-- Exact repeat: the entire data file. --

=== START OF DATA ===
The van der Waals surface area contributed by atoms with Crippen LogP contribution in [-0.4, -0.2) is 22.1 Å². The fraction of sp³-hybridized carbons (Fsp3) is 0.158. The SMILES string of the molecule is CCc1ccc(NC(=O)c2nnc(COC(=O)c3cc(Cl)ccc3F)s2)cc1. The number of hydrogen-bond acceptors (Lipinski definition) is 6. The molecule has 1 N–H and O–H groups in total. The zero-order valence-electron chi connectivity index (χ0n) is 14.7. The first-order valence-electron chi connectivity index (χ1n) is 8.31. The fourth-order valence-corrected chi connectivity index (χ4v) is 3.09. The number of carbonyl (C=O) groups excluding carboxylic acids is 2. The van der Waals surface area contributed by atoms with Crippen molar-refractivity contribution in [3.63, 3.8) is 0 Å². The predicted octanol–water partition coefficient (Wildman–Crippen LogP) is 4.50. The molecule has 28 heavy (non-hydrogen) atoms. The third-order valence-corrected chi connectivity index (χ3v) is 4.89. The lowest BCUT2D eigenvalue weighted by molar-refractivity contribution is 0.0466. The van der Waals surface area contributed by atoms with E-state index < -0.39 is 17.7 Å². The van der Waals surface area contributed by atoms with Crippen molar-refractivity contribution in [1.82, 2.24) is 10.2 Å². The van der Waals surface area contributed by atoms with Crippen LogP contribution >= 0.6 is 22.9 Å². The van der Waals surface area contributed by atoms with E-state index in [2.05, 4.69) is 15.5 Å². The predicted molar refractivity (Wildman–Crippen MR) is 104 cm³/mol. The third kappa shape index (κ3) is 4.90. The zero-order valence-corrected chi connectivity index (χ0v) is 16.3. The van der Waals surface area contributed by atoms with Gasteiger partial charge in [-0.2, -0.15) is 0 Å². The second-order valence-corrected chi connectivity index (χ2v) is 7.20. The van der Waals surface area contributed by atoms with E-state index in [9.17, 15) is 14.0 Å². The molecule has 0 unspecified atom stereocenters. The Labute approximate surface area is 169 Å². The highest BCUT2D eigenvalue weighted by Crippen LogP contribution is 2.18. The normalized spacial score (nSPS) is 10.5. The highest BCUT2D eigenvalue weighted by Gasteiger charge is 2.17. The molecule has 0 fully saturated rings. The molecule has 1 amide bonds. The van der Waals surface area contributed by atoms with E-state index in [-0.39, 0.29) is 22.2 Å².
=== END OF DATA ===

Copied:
The van der Waals surface area contributed by atoms with Crippen LogP contribution in [-0.4, -0.2) is 22.1 Å². The fraction of sp³-hybridized carbons (Fsp3) is 0.158. The SMILES string of the molecule is CCc1ccc(NC(=O)c2nnc(COC(=O)c3cc(Cl)ccc3F)s2)cc1. The number of hydrogen-bond acceptors (Lipinski definition) is 6. The molecule has 1 N–H and O–H groups in total. The zero-order valence-electron chi connectivity index (χ0n) is 14.7. The first-order valence-electron chi connectivity index (χ1n) is 8.31. The fourth-order valence-corrected chi connectivity index (χ4v) is 3.09. The number of carbonyl (C=O) groups excluding carboxylic acids is 2. The van der Waals surface area contributed by atoms with Crippen molar-refractivity contribution in [3.63, 3.8) is 0 Å². The predicted octanol–water partition coefficient (Wildman–Crippen LogP) is 4.50. The molecule has 28 heavy (non-hydrogen) atoms. The third-order valence-corrected chi connectivity index (χ3v) is 4.89. The lowest BCUT2D eigenvalue weighted by molar-refractivity contribution is 0.0466. The van der Waals surface area contributed by atoms with E-state index < -0.39 is 17.7 Å². The van der Waals surface area contributed by atoms with Crippen molar-refractivity contribution in [1.82, 2.24) is 10.2 Å². The van der Waals surface area contributed by atoms with Crippen LogP contribution >= 0.6 is 22.9 Å². The van der Waals surface area contributed by atoms with E-state index in [2.05, 4.69) is 15.5 Å². The predicted molar refractivity (Wildman–Crippen MR) is 104 cm³/mol. The third kappa shape index (κ3) is 4.90. The zero-order valence-corrected chi connectivity index (χ0v) is 16.3. The van der Waals surface area contributed by atoms with Gasteiger partial charge in [-0.2, -0.15) is 0 Å². The second-order valence-corrected chi connectivity index (χ2v) is 7.20. The van der Waals surface area contributed by atoms with E-state index in [9.17, 15) is 14.0 Å². The molecule has 0 unspecified atom stereocenters. The Labute approximate surface area is 169 Å². The highest BCUT2D eigenvalue weighted by Crippen LogP contribution is 2.18. The normalized spacial score (nSPS) is 10.5. The highest BCUT2D eigenvalue weighted by Gasteiger charge is 2.17. The molecule has 0 fully saturated rings. The molecule has 1 amide bonds. The van der Waals surface area contributed by atoms with E-state index in [-0.39, 0.29) is 22.2 Å².